Here are some successful compost methods I've seen lately. The first one is simply a long bin in the back yard of a very upscale house in Dallas. This is an easy method because the homeowner simply moves some already composted material over to the new pile every time he adds more leaves, grass clippings or kitchen waste.
Finished compost is on the left. To the left you can see a pile of kitchen scraps and broken up shrub clippings from the garden.

And look at the one, below, at the Stonewall School garden project in Dallas. They combine wood chips with theirs and probably use a small garden tractor to turn the soil over, mixing finished compost with lawnmower grass clippings to break down the wood chips.

 And the one, below, is in the garden of the famous and amazing Herbfarm Restaurant in Woodinville, WA. Theirs looks efficient for making compost fast.
Notice this method uses 3 bins: new material, working compost and the finished product.
The late Madalene Hill had this built in her gardens at Festival Hill a few years ago to demonstrate what materials will compost and what won't. It's a good measure of what to use and what not to put in your compost bin.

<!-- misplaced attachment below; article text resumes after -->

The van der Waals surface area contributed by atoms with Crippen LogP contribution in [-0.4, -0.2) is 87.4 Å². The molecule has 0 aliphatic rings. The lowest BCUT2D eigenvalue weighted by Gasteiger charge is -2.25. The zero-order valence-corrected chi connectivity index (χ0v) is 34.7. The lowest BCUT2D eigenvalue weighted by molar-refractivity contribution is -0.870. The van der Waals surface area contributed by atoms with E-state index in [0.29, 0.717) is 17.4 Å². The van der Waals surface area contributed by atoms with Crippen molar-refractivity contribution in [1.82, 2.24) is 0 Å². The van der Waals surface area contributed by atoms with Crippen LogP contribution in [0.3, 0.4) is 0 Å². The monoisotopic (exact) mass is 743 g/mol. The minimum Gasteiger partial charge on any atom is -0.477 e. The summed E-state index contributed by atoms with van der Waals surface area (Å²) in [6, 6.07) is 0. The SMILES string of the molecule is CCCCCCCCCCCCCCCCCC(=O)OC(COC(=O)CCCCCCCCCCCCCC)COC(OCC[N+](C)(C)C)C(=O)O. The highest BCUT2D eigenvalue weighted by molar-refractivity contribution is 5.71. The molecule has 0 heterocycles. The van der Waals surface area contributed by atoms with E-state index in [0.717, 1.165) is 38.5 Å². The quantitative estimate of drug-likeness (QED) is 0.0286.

In case you can't read the tombstones: Leaves compost in 1-3 months, paper takes 3-5 months; paper milk cartons (shredded) 5 months; cigarette butts 10-20 years. Plastic bags take 50-80 years; aluminum foil 80-100 years and styrofoam never decomposes (neither do plastic water bottles).

So there are several choices for composting. The advantages are many: saving space in landfills, saving the cost of having someone haul away kitchen scraps and leaves; recycling materials that turn in to useful soil for your garden. And it can be as simple or as complex as you want it to be.

Like Felder says, Pile up some stuff and let it rot. That's the basic idea of composting.

Thanks to our very talented friend, George Hudson, for the use of his always humorous illustrations.

Compost happens, just pile up stuff and let it rot.